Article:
Sunday, March 25, 2012

Italian frilled veils?

I'm sitting on a train from Washington DC to New York now. I visited the National Gallery of Art in Washington just a few days ago, and spotted a lot of frilled veils in the Italian painting galleries. So, they definatly did exist there, in contradiction to was is commonly believed.

Madonna and Child Enthroned, c. 1420, Gentile da Fabriano, Marchigian, National Gallery of Art, Washington DC

Saint Ursula with two Angels and Donor, c. 1455/1460, Florentine, National Gallery of Art, Washington DC

Madonna and Whild with Angels and Cherubim, c. 1460/1465, Matteo di Giovanni, Siennese, National Gallery of Art, Washington DC

The Crucifiction with the Virgin, Saint John, Saint Jerome and Saint Mary Magdalene, c. 1482/1485, Pietro Perugino, Umbrian, National Gallery of Art, Washington DC

These are only four examples of the many I found. Also the Metropolitan Museum has some examples in their collection. I will post some more later.

Thursday, March 15, 2012

Embroidery in the exhibition "Splendour and glory of the Middle Ages

A few weeks ago, we were in Koln, Germany, to visit the Exhibition "Splendour and glory of the Middle Ages", in the Schnutgen Museum. And finally, I've got time to show you some of the embroidery highlights.

The embroidery fragment in the museum flyer is a close-up from this 14th century brick stitch pouch.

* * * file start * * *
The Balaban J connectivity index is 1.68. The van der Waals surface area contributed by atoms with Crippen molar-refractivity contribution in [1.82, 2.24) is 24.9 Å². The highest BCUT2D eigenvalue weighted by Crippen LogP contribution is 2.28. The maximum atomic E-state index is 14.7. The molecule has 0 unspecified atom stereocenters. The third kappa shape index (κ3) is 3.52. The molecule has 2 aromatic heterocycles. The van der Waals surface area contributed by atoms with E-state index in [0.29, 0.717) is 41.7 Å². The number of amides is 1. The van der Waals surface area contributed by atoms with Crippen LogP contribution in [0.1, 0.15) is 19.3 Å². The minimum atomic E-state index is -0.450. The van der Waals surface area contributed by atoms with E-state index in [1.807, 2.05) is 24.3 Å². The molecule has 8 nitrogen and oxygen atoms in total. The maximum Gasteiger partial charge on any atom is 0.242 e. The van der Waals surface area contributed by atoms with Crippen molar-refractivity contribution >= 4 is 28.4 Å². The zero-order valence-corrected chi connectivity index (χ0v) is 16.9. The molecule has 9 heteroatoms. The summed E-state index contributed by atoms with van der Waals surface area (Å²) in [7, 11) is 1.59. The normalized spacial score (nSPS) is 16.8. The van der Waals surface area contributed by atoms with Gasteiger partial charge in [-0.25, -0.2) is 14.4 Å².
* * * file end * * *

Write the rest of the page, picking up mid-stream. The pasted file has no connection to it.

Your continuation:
This 14th century pouch is one of my favorites. It's embroidered in gold, with a little dog in 3D, and it's got a mesh cover. This pouch is part of the collection of the Kölnischen Stadtmuseum, where it is usually on display. It is described extensively in the book “Mittelalter in Köln: Eine Auswahl aus den Beständen des Kölnischen Stadtmuseums”.

The images above are from the Bildindex. This site has wonderful pictures, but it's quite difficult to browse. For some reason, I can't link back to the images. I know that you can use the RBA code (see caption in the images) to browse, but I don't know how... If you happen to know some tips & tricks for browsing the Bildindex, please let us know!
And finally, I really liked the “Kölner Borten”: wool and silk tablet woven bands with embroidery. The colorful designs are just lovely! This type of borders were manufactured in Koln between the 13th and the 16th century, and were mainly used to adorn ecclesiastical garments.  You can read more about these borders in "Kölner Bortenweberei im Mittelalter. Corpus Kölner Borte" . The borders below are from ca 1450. 

image from Kultur Online

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